Worst fear realized. My 1998 Nissan Altima GLE with 140K miles has been in need of timing chain replacement (confirmed diagnosis) for a " while". I haven't been hammering it, and fully intended to have the work done once I got paid (. It's been about five months since I received my last commission check). As cruel irony would have it, the night before (literally) I got paid, accelerating from a stop light on the way home the vehicle instantaneously lost compression (for lack of a better descriptive), only reaching about 20mph. No idiot lights, no whacked gauges, no smells, etc. I was so close to home, I continued. The car dropped to about 10mph for the last mile, and then completely crapped out. Would not (and now won't) start, but does crank. Is this immediate, yet gradual, loss of power indicative of the timing chain having finally failed and the gradually diminishing performance/compression(?) The result of valve deformation? Or could it have been something else? (. Which would be the 'good' news, leaving me the timing chain replacement as a needed repair subsequent to this). Would not a timing chain failure result in the 'immediate' failure of the vehicle to be propelled? Thanks!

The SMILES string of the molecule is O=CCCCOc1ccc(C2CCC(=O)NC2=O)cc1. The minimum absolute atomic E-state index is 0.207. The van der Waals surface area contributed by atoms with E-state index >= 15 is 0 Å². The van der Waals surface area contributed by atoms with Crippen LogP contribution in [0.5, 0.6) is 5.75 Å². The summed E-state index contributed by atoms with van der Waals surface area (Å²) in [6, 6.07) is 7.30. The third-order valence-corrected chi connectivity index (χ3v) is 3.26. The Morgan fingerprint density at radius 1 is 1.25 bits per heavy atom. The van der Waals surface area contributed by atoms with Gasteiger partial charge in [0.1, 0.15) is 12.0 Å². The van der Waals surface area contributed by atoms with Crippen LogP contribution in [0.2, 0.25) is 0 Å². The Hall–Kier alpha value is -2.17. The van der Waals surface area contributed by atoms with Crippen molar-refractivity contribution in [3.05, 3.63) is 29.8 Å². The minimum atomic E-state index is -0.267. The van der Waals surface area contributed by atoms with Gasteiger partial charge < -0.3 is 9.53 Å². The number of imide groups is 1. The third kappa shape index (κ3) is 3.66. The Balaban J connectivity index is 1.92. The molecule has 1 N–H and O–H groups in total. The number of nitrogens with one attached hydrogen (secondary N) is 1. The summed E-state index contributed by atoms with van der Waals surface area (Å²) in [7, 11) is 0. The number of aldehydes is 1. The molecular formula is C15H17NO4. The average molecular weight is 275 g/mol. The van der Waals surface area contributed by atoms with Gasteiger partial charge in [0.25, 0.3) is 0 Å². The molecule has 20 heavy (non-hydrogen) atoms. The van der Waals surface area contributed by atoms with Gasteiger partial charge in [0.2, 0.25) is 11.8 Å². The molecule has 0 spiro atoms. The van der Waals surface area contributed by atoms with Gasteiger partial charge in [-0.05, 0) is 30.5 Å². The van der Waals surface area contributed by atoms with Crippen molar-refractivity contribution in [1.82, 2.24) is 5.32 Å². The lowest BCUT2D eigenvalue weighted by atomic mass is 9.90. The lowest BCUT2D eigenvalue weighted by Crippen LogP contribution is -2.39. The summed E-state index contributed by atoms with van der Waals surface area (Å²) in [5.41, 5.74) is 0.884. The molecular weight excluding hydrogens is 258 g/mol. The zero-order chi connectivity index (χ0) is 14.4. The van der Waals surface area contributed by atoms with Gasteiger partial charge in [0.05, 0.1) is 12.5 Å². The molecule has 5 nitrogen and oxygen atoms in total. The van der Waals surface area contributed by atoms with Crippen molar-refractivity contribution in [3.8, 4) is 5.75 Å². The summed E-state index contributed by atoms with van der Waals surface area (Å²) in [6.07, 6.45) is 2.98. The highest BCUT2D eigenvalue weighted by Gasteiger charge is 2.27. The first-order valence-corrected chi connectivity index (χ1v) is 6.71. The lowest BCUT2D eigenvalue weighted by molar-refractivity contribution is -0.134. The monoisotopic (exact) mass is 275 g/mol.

A loss of the chain, more likely a loss of the guides and tensioner. That can let the chain jump on the cam and crank gears resulting in loss of power and if it jumps enough, the engine will die. Have a compression test done to see if the chain is on. If you knew in the first palce it needed a chain set, then it probably still will.
December, 11, 2006 AT 9:03 AM
Thanks. What is the likelihood the chain jumped teeth accelerating from the light? Also, I had presumed the aging chain had 'stretched' somewhat. Shouldn't it be replaced if/when tensioners/guides are replaced? Finally, how likely is it there has been valve damage, if the chain jumped teeth to the point of killing the engine?